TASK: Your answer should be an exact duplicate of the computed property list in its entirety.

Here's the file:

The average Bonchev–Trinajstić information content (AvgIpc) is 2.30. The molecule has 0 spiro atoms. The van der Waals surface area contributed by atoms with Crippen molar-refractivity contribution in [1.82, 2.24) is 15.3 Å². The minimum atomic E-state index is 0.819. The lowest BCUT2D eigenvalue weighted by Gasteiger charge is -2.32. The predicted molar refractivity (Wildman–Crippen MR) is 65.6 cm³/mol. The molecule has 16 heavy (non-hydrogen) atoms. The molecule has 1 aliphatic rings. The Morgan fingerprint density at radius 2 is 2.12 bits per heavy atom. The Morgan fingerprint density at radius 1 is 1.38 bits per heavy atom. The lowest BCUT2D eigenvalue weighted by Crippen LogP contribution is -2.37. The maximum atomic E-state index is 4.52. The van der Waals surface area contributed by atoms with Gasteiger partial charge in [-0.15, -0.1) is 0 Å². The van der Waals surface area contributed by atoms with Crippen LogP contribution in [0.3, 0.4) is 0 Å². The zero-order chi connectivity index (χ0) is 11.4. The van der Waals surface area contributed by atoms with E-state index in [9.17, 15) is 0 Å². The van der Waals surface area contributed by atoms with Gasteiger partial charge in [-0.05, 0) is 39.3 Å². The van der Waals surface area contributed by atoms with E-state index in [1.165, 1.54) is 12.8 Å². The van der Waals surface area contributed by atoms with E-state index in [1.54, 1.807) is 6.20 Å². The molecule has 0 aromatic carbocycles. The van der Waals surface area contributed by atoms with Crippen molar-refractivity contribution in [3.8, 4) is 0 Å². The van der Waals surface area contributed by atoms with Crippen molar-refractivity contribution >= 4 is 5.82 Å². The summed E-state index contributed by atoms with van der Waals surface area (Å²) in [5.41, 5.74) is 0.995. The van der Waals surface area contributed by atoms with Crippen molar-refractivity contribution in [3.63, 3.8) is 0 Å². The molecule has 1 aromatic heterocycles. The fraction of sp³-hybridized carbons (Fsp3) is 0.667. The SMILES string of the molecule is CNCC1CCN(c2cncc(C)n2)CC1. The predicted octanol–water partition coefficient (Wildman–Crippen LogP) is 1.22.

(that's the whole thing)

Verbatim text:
The average Bonchev–Trinajstić information content (AvgIpc) is 2.30. The molecule has 0 spiro atoms. The van der Waals surface area contributed by atoms with Crippen molar-refractivity contribution in [1.82, 2.24) is 15.3 Å². The minimum atomic E-state index is 0.819. The lowest BCUT2D eigenvalue weighted by Gasteiger charge is -2.32. The predicted molar refractivity (Wildman–Crippen MR) is 65.6 cm³/mol. The molecule has 16 heavy (non-hydrogen) atoms. The molecule has 1 aliphatic rings. The Morgan fingerprint density at radius 2 is 2.12 bits per heavy atom. The Morgan fingerprint density at radius 1 is 1.38 bits per heavy atom. The lowest BCUT2D eigenvalue weighted by Crippen LogP contribution is -2.37. The maximum atomic E-state index is 4.52. The van der Waals surface area contributed by atoms with Gasteiger partial charge in [-0.15, -0.1) is 0 Å². The van der Waals surface area contributed by atoms with Crippen LogP contribution in [0.3, 0.4) is 0 Å². The zero-order chi connectivity index (χ0) is 11.4. The van der Waals surface area contributed by atoms with E-state index in [9.17, 15) is 0 Å². The van der Waals surface area contributed by atoms with Gasteiger partial charge in [-0.05, 0) is 39.3 Å². The van der Waals surface area contributed by atoms with E-state index in [1.165, 1.54) is 12.8 Å². The van der Waals surface area contributed by atoms with E-state index in [1.54, 1.807) is 6.20 Å². The molecule has 0 aromatic carbocycles. The van der Waals surface area contributed by atoms with Crippen molar-refractivity contribution in [3.8, 4) is 0 Å². The van der Waals surface area contributed by atoms with Crippen molar-refractivity contribution >= 4 is 5.82 Å². The summed E-state index contributed by atoms with van der Waals surface area (Å²) in [5.41, 5.74) is 0.995. The van der Waals surface area contributed by atoms with Crippen molar-refractivity contribution in [3.63, 3.8) is 0 Å². The molecule has 1 aromatic heterocycles. The fraction of sp³-hybridized carbons (Fsp3) is 0.667. The SMILES string of the molecule is CNCC1CCN(c2cncc(C)n2)CC1. The predicted octanol–water partition coefficient (Wildman–Crippen LogP) is 1.22.